Income Taxes

While withdrawals from retirement accounts are fully taxed, Social Security income isn't subject to state taxes.  Also, pensions from military, government, or private sources, along with certain employer-sponsored plans, enjoy 100% tax exemption if no contributions were made by the employee. But if the employee contributed—like in a 401(k) with employer matches—only the employer's contributions are tax-exempt.  If you have a Federal pension, it is exempt from state income tax.

How Is Healthcare and Longevity in Hawaii?

Hawaii holds the highest life expectancy in the country at 86.5 years.  US News ranks Hawaii #1 for Health Care Access, #1 for Health Care Quality, and #6 for Public Health. World Population Review ranks Hawaii as the third healthiest state in the country. NBC news reported Hawaii was the second healthiest state during the 2020 pandemic. Retirees aiming for a long and healthy life might find it in Hawaii, surrounded by healthy peers with great healthcare access.

While quality of healthcare in Hawaii is considered excellent, healthcare costs in Honolulu exceed the national average due to a few reasons: the high cost of living, limited healthcare competition, geographical challenges of being on an island, and unique health concerns specific to Hawaii’s population. These factors can hike up expenses for medical services, insurance, and prescription drugs.

Best places to retire in Hawaii?

The best places to retire in Hawaii depends on your needs

The main Hawaiian islands include Oahu, Maui, Kauai, and the Big Island. If you’re considering retiring in Hawaii on a budget, you’ll find that the cost of living index and home prices vary depending on the location.  While the North Shore of Oahu may offer more affordable options compared to the luxury retirement communities on Maui, these areas may be limited in quality healthcare providers.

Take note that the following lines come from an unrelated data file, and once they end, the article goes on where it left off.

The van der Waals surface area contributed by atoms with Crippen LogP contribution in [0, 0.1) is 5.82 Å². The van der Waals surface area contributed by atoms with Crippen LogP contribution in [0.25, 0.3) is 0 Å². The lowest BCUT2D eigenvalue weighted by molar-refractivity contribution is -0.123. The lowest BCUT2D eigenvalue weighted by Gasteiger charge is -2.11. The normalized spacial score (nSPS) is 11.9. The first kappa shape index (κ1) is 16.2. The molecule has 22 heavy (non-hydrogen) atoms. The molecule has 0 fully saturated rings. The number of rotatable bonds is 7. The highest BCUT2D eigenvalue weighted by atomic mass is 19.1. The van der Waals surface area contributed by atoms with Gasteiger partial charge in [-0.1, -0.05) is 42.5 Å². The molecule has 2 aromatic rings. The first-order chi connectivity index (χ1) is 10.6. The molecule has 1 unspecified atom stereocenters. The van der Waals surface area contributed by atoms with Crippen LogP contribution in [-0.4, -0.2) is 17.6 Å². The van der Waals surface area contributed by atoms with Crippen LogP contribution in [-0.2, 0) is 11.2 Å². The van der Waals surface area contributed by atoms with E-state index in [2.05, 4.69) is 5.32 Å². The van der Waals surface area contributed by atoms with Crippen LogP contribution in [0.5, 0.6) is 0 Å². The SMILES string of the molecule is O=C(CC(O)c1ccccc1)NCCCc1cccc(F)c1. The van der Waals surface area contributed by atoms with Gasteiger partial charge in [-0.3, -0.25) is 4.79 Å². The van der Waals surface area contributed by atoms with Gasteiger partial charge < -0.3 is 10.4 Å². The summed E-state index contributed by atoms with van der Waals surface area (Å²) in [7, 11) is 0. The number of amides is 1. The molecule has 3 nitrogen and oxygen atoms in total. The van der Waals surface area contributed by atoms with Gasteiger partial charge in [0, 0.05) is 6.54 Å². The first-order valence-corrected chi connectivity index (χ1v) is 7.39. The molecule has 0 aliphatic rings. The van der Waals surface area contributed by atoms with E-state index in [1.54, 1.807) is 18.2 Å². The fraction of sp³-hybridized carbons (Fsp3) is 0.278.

Do you want to retire in Hawaii?

Retiring in Hawaii may be a dream for many retirees, with its stunning beaches, lush hiking trails, and beautiful weather year-round. If you're considering making the Hawaiian Islands your home for your golden years, there are a few things you need to consider. The cost of living in Hawaii is notoriously high, with a high cost of living index, high tax rates, and expensive home prices. However, if you plan to retire to Hawaii on a budget, there are still ways to make it work.  With careful planning and a solid retirement savings plan, you can live in Hawaii and enjoy all the benefits of living in paradise.

How to prepare to retire in Hawaii

Here are considerations to prepare for Hawaii's high cost of living as you gear up for retirement:

  1. Speak with your investment advisor about your retirement plans to adjust your investments accordingly. Start this conversation early to maximize your money before retiring.
  2. Contribute as much as possible to your retirement plans.
  3. Create a budget based on Hawaiian expenses and compare it with your estimated retirement income.
  4. Downsize before moving to reduce moving costs and prevent your new living space from feeling crowded.

About Daniel Masuda Lehrman

I am a Fee-Only Fiduciary and Founder of Masuda Lehrman Wealth LLC. Prior to starting my own firm, I was a Vice President Financial Consultant at Charles Schwab in their Downtown Honolulu office. I have worked in financial planning for 10 years at Vanguard, Fidelity, and Schwab. I'm a CERTIFIED FINANCIAL PLANNER™ professional (CFP®) and Certified Student Loan Professional with an Economics degree from the University of Michigan.